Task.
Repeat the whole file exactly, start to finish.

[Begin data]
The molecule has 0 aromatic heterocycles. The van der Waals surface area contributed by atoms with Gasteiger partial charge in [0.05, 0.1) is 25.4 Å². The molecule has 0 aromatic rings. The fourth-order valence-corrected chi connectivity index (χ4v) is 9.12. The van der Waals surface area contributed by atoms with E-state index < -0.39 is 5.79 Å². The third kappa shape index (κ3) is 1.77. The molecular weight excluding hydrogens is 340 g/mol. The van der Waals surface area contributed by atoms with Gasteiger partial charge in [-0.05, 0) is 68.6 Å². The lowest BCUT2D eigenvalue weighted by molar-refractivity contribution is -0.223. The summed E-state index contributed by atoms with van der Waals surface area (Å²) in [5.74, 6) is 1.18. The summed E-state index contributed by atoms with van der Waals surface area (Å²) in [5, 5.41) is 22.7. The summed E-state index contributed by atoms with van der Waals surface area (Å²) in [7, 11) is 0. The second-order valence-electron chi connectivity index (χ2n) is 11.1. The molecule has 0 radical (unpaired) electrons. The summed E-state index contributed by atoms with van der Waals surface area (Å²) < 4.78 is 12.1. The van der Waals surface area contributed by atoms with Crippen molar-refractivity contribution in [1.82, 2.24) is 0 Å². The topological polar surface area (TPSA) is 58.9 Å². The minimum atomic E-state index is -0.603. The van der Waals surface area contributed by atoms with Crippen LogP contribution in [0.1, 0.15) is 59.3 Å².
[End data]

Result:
The molecule has 0 aromatic heterocycles. The van der Waals surface area contributed by atoms with Gasteiger partial charge in [0.05, 0.1) is 25.4 Å². The molecule has 0 aromatic rings. The fourth-order valence-corrected chi connectivity index (χ4v) is 9.12. The van der Waals surface area contributed by atoms with E-state index < -0.39 is 5.79 Å². The third kappa shape index (κ3) is 1.77. The molecular weight excluding hydrogens is 340 g/mol. The van der Waals surface area contributed by atoms with Gasteiger partial charge in [-0.05, 0) is 68.6 Å². The lowest BCUT2D eigenvalue weighted by molar-refractivity contribution is -0.223. The summed E-state index contributed by atoms with van der Waals surface area (Å²) in [5.74, 6) is 1.18. The summed E-state index contributed by atoms with van der Waals surface area (Å²) in [5, 5.41) is 22.7. The summed E-state index contributed by atoms with van der Waals surface area (Å²) in [7, 11) is 0. The second-order valence-electron chi connectivity index (χ2n) is 11.1. The molecule has 0 radical (unpaired) electrons. The summed E-state index contributed by atoms with van der Waals surface area (Å²) < 4.78 is 12.1. The van der Waals surface area contributed by atoms with Crippen molar-refractivity contribution in [1.82, 2.24) is 0 Å². The topological polar surface area (TPSA) is 58.9 Å². The minimum atomic E-state index is -0.603. The van der Waals surface area contributed by atoms with Crippen LogP contribution in [0.1, 0.15) is 59.3 Å².